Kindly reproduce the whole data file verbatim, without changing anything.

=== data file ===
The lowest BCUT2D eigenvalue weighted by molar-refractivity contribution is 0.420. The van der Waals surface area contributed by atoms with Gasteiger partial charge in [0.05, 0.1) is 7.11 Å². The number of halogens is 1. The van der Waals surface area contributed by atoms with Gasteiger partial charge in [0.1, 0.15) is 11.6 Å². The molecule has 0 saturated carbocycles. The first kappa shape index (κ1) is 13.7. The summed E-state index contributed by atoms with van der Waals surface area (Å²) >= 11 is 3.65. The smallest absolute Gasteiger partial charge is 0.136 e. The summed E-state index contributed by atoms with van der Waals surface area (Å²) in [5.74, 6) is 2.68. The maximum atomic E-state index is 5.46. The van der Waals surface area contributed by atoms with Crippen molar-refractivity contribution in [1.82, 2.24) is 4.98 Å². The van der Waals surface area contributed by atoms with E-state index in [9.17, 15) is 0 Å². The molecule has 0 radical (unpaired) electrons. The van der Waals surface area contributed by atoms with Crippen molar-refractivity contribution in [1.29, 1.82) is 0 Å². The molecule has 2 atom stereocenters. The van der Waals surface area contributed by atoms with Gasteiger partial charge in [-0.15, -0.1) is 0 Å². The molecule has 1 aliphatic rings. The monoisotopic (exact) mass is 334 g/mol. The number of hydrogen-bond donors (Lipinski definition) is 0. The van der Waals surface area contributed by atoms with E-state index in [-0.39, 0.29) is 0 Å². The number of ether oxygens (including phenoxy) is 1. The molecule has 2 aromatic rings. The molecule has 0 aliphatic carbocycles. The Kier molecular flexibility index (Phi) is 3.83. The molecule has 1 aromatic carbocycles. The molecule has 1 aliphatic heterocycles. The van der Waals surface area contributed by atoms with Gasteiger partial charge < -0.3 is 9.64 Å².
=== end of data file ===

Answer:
The lowest BCUT2D eigenvalue weighted by molar-refractivity contribution is 0.420. The van der Waals surface area contributed by atoms with Gasteiger partial charge in [0.05, 0.1) is 7.11 Å². The number of halogens is 1. The van der Waals surface area contributed by atoms with Gasteiger partial charge in [0.1, 0.15) is 11.6 Å². The molecule has 0 saturated carbocycles. The first kappa shape index (κ1) is 13.7. The summed E-state index contributed by atoms with van der Waals surface area (Å²) >= 11 is 3.65. The smallest absolute Gasteiger partial charge is 0.136 e. The summed E-state index contributed by atoms with van der Waals surface area (Å²) in [5.74, 6) is 2.68. The maximum atomic E-state index is 5.46. The van der Waals surface area contributed by atoms with Crippen molar-refractivity contribution in [1.82, 2.24) is 4.98 Å². The van der Waals surface area contributed by atoms with E-state index in [9.17, 15) is 0 Å². The molecule has 0 radical (unpaired) electrons. The van der Waals surface area contributed by atoms with Crippen molar-refractivity contribution in [1.29, 1.82) is 0 Å². The molecule has 2 atom stereocenters. The van der Waals surface area contributed by atoms with Gasteiger partial charge in [-0.15, -0.1) is 0 Å². The molecule has 1 aliphatic rings. The monoisotopic (exact) mass is 334 g/mol. The number of hydrogen-bond donors (Lipinski definition) is 0. The van der Waals surface area contributed by atoms with E-state index in [-0.39, 0.29) is 0 Å². The number of ether oxygens (including phenoxy) is 1. The molecule has 2 aromatic rings. The molecule has 0 aliphatic carbocycles. The Kier molecular flexibility index (Phi) is 3.83. The molecule has 1 aromatic carbocycles. The molecule has 1 aliphatic heterocycles. The van der Waals surface area contributed by atoms with Gasteiger partial charge < -0.3 is 9.64 Å².